Um, your shinai’s in my throat . . .

One heck of a tsuki . . .

On occasion you’ll encounter a person in keiko who tends to hold a strong kamae. When attempting an attack, you may experience the tip of their shinai impacting your do at the chest level – or if it’s an experienced person, your throat will be the recipient of the shinai’s point.

For those of you who are wondering about whether this is a good thing, here are a few ways I look at it when I do that to training partners of various levels.

  1. Please try that again (Sempai to kohai)
  2. I’m being kind of lazy (Sempai to kohai)
  3. I’m pissed off with you so I will passively-aggressively stick you in the throat or chest (Sempai to kohai)
  4. I’m not concentrating on the match so this is all the effort I feel like putting in (Sempai to kohai)
  5. I feel like seeing how strong my kamae is (Sempai to kohai)
  6. That wasn’t a point!!!!!!! Look how you ran into my kensen!!!!!!! (Usually for ippon-shobu or shiai – with anyone regardless of rank)
  7. Oh cr@p – you hit me and I wasn’t ready so standing in strong kamae is all I could muster in response. (Usually when I’m playing someone faster or the same or slightly higher rank than me. Not recommended for use on hachi-dans.)

I’m sure there are more, but you get the idea.

So, in case you’re wondering why you’re running into shinai more than usual, there are a few reasons you might consider your training partner is sticking you like you’re to be roasted over an open fire.

Who’s your best friend?

“Knock me and I’ll just get up again
Stronger, wiser
The adversary will now become my friend”

From ‘Stir it Up’ by Howard Jones

Yes, you poor souls who’ve had to drive with me long distances listening to my 80’s electronic-pop mix know I like Howard Jones.

One thing you may not know about Howard is that he’s the musical director for the Soka Gakkai sect of Buddhism. Looking back at his song lyrics over the past 25 years I’m amazed I didn’t pick up on many of the positive messages embedded in his music. So now, older and somewhat wiser, I listen to the same music with a different ear and a new perspective on life. Howard still rocks : )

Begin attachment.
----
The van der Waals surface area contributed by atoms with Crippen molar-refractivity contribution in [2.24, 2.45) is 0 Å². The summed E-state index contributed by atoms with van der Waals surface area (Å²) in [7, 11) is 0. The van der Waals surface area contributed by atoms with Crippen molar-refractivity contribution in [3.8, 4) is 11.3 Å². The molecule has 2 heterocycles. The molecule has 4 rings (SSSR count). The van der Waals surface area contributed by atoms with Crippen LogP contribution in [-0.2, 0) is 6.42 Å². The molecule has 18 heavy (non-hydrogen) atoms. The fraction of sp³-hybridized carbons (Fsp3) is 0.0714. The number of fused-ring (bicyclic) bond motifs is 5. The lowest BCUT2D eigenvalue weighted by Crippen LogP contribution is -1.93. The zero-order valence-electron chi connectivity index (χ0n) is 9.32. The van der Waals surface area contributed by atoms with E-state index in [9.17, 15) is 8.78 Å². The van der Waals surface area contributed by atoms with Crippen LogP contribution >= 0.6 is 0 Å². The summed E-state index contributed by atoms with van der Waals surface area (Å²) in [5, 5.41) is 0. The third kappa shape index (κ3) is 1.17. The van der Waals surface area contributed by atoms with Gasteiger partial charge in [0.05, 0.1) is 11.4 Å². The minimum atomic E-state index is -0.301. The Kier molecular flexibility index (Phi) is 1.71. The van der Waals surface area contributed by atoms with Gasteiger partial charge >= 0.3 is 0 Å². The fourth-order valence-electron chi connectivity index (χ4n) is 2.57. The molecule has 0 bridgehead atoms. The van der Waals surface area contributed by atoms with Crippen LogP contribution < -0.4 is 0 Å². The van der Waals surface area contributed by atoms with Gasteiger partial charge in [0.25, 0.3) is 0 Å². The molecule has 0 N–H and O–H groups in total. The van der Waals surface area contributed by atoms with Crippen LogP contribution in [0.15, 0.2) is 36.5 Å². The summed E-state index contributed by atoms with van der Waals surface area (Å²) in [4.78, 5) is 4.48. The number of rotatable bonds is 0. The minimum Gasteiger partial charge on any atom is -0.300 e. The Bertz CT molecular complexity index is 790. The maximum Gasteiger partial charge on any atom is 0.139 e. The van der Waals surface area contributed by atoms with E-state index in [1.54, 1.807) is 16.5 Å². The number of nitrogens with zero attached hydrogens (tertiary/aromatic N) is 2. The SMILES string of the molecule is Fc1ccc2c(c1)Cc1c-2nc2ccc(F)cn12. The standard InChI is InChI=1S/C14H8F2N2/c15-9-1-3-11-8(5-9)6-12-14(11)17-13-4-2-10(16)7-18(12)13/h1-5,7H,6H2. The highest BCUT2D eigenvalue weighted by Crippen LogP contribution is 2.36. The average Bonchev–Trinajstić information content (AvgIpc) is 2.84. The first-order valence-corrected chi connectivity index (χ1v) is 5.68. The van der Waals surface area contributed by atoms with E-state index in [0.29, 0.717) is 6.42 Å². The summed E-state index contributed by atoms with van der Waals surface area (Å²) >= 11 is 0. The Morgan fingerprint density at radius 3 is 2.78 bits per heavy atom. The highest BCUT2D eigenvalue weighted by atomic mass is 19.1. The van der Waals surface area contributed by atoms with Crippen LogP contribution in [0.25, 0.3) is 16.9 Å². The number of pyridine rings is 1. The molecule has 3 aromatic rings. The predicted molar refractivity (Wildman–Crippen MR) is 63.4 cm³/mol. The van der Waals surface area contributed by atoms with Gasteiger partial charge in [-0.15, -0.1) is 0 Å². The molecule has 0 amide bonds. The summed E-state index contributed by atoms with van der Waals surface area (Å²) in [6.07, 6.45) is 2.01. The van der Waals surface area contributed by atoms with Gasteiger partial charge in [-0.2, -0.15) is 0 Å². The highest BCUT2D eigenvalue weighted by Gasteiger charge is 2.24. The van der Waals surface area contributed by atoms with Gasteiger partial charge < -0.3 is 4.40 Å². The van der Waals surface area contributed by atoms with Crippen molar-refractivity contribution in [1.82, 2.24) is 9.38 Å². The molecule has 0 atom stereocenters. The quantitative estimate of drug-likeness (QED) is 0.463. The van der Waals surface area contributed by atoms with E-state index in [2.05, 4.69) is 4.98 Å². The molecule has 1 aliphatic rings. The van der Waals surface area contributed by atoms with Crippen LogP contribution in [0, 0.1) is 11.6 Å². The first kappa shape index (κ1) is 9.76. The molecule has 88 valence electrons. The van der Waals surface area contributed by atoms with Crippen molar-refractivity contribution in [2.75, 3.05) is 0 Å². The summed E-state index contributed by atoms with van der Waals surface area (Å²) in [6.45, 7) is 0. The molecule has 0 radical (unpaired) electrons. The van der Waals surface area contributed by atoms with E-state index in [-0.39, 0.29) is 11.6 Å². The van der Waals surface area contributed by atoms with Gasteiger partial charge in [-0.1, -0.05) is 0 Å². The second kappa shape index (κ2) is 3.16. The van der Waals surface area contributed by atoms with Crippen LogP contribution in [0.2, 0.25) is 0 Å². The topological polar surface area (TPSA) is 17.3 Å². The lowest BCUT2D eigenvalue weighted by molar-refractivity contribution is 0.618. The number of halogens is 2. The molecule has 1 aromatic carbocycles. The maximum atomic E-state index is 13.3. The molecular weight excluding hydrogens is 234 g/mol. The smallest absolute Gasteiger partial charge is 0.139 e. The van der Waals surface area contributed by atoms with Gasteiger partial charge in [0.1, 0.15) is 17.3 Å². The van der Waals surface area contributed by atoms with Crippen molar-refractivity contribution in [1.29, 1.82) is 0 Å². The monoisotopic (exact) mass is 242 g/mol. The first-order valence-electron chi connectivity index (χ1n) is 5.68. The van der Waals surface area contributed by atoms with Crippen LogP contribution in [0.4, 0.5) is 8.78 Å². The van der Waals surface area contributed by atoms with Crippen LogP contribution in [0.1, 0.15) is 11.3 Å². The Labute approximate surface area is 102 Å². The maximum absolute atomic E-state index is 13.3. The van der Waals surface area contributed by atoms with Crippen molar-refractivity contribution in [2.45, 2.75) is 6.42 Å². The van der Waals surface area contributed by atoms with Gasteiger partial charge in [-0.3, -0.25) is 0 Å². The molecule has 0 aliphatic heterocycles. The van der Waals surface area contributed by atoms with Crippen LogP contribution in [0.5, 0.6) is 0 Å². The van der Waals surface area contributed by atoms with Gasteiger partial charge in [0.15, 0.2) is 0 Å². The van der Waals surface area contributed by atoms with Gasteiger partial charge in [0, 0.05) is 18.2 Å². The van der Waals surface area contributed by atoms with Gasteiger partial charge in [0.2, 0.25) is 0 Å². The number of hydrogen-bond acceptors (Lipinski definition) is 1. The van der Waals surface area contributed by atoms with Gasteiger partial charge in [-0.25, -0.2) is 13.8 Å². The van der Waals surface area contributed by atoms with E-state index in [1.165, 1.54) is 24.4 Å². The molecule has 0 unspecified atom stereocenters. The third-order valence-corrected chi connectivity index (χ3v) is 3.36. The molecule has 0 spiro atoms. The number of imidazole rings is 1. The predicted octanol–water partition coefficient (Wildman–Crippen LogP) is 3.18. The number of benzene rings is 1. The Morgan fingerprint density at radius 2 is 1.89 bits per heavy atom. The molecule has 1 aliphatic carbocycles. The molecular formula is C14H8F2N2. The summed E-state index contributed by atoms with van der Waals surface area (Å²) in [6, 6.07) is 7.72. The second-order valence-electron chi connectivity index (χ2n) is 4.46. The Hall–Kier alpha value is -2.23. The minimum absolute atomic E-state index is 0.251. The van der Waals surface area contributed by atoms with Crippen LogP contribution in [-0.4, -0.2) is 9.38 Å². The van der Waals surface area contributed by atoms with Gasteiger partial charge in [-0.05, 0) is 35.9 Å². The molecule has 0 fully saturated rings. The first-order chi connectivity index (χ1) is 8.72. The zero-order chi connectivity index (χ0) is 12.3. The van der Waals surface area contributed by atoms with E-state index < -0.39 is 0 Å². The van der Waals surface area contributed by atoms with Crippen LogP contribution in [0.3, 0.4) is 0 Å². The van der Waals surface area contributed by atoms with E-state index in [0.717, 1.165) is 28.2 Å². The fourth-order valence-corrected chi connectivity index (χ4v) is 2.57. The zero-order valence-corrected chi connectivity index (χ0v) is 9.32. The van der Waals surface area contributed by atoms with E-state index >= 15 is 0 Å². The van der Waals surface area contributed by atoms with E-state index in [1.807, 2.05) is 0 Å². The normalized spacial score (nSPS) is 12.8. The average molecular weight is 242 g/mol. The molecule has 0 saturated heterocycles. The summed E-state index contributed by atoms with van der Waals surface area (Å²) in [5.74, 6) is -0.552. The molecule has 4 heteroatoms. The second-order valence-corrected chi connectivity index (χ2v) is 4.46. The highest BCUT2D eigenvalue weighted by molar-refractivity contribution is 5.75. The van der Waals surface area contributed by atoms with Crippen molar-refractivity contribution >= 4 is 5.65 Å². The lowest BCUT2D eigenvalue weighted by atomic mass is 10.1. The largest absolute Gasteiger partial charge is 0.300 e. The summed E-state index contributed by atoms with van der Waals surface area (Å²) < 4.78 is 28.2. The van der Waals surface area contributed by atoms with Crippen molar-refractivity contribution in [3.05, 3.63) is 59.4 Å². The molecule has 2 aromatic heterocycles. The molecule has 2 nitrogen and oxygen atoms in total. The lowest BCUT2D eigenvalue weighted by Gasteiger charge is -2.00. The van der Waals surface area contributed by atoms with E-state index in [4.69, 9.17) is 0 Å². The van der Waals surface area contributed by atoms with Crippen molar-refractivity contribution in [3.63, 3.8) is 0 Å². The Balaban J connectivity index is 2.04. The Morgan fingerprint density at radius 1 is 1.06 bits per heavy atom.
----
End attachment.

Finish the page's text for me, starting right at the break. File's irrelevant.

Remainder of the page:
Kendo has many challenges to one’s body and spirit. Physically, it can be tough. I recall training at the University of Toronto back in the late 80’s with more skilled opponents who were rough on me (from my perspective). When I went to Japan, I realized they weren’t rough at all…

One’s spirit can take a beating too. Many were the days I felt my Kendo sucked, and that I sucked as a result. The truth was far from my perception of things, but I don’t deny how I felt. I suspect you will go through a phase or two like this in your Kendo training. Especially when you play people who are better than you all the time. It can be demoralizing, if you let it be.

Remember this: your training partner is your best friend in Kendo.

You can’t do Kendo alone. You need someone to train with. Your choice of training partner is very important to your Kendo development. If I had my choice, I’d train every day with the top Sensei in the world because my Kendo would get better.

The stronger your opponents, the stronger you will become.

When you look at it that way, it makes sense that “The adversary will now become my friend”.

Another way to look at tough training partners is in the words of Jim Rohn, “Don’t wish it was easier. Wish you were better.”

Skilled and Tough training partners are a blessing.*


*Note: as long as those skilled and tough training partners know their limits and don’t purposefully hurt you. There is a world of difference between someone who demonstrates they want to help you improve and someone who just beats on you because they can. Learn to discern the difference.